Sinorhizobium meliloti                               Sweet potato                                         Reiter et al. 2003

Sphingomonas paucimobilisa                                Rice                                                      Engelhard et al. 2000

β Proteobacteria

Azoarcus sp.                                               Kallar grass, rice                                    Engelhard et al. 2000; Reinhold-Hurek et al. 1993

Burkholderia pickettiia                                                Maize                                                    McInroy and Kloepper 1995

Burkholderia cepaciab                                               Yellow lupine, citrus plants                   Araujo et al. 2001; Barac et al. 2004

Burkholderia sp.                                        Banana, pineapple, rice                         Weber et al. 1999; Engelhard et al. 2000

Chromobacterium violaceuma                               Rice                                                      Phillips et al. 2000

Herbaspirillum seropedicae                        Sugarcane, rice, maize, sorghum, banana    Olivares et al. 1996; Weber et al. 1999

Herbaspirillum rubrisulbalbicans               Sugarcane                                             Olivares et al. 1996

γ Proteobacteria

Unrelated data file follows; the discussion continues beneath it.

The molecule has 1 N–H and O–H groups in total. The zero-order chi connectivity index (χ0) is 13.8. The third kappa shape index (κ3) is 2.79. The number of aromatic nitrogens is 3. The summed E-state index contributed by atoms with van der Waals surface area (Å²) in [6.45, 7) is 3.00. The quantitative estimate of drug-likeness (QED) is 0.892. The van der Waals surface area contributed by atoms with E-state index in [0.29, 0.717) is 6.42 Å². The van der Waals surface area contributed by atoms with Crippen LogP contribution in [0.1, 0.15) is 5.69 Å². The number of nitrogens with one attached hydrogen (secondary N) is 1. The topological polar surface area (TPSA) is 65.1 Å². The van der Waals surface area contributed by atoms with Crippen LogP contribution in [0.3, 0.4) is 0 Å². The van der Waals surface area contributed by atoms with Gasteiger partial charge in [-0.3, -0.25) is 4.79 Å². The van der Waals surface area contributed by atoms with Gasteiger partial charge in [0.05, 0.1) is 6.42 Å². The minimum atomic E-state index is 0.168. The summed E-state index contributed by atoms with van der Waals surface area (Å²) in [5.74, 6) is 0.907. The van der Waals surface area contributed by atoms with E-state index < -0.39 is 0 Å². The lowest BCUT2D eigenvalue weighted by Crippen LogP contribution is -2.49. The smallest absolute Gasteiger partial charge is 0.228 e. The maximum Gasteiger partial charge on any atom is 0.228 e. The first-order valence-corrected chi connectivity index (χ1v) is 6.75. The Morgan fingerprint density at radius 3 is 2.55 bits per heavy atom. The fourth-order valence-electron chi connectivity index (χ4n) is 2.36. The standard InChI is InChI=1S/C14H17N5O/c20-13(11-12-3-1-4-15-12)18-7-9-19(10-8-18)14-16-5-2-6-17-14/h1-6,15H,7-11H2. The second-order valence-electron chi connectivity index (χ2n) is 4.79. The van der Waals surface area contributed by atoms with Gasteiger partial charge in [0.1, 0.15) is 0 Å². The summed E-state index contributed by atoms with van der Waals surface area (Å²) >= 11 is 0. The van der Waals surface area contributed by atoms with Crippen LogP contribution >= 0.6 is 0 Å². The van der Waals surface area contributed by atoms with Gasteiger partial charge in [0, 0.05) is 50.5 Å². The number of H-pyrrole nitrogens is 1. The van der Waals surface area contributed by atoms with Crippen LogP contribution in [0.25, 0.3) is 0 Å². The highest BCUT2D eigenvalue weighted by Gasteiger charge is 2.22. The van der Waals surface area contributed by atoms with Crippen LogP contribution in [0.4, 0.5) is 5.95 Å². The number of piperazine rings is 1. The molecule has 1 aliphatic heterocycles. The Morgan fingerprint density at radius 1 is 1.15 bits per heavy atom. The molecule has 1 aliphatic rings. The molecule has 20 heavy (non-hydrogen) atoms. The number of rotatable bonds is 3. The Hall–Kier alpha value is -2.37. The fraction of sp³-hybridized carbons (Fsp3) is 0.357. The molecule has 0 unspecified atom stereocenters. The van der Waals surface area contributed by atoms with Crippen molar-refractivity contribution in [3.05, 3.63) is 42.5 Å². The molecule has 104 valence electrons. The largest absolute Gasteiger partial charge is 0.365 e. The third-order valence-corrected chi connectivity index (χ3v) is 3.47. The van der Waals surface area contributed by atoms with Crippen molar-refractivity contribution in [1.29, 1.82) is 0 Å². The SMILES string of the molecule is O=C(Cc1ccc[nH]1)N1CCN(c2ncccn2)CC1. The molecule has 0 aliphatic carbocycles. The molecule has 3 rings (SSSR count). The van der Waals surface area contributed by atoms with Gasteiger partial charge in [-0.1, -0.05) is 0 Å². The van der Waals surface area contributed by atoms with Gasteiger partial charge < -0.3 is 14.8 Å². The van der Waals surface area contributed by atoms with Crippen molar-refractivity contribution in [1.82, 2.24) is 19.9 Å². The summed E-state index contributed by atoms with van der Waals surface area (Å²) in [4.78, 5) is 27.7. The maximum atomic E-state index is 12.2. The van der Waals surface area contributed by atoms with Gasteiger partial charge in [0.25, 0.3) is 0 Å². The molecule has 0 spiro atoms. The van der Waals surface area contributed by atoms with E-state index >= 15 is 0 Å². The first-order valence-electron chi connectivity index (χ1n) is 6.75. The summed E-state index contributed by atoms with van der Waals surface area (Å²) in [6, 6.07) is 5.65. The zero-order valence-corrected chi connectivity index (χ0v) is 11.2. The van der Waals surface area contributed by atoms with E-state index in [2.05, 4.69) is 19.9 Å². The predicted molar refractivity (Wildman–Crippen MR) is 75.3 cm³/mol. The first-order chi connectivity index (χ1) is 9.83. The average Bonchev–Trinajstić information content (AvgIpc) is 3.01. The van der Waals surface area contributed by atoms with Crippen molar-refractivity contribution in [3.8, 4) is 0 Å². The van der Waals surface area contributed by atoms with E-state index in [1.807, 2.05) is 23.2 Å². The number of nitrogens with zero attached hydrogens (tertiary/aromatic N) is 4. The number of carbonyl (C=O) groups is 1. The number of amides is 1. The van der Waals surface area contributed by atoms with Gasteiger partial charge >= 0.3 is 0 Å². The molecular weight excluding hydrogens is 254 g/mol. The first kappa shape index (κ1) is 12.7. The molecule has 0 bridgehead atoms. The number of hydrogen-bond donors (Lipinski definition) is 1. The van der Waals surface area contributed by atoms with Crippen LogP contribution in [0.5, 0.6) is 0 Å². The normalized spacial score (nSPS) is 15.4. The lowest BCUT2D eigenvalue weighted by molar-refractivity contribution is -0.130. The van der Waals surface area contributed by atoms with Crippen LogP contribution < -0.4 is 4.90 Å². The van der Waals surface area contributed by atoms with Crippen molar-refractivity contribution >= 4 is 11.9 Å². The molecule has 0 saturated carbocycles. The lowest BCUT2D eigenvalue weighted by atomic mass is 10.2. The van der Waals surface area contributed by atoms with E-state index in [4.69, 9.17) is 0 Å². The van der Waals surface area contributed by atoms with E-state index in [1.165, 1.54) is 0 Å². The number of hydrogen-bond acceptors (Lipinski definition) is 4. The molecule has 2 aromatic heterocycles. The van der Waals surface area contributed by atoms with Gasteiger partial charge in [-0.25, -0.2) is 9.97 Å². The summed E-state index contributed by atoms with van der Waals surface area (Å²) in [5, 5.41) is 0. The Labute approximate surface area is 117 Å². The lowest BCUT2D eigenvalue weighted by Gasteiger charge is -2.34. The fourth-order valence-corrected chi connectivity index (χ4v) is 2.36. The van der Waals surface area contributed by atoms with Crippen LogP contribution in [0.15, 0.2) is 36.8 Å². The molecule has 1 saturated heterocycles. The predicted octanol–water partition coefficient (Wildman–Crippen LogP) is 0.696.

Citrobacter sp.                                           Banana                                                  Martínez et al. 2003

Enterobacter spp.                                       Maize                                                    McInroy and Kloepper 1995

Enterobacter sakazakiia                                             Soybean                                                Kuklinsky-Sobral et al. 2004

Enterobacter cloacaea                                                Citrus plants, maize                               Araujo et al. 2002; Hinton et al. 1995

Enterobacter agglomeransa                                    Soybean                                                Kuklinsky-Sobral et al. 2004

Enterobacter asburiae                                Sweet potato                                         Asis and Adachi 2003

Erwinia sp.                                                 Soybean                                                Kuklinsky-Sobral et al. 2004

Escherichia colib                                                            Lettuce                                                  Ingham et al. 2005

Klebsiella sp.                                              Wheat, sweet potato, rice                      Engelhard et al. 2000; Iniguez et al. 2004; Reiter et al. 2003

Klebsiella pneumoniaeb                                             Soybean                                                Kuklinsky-Sobral et al. 2004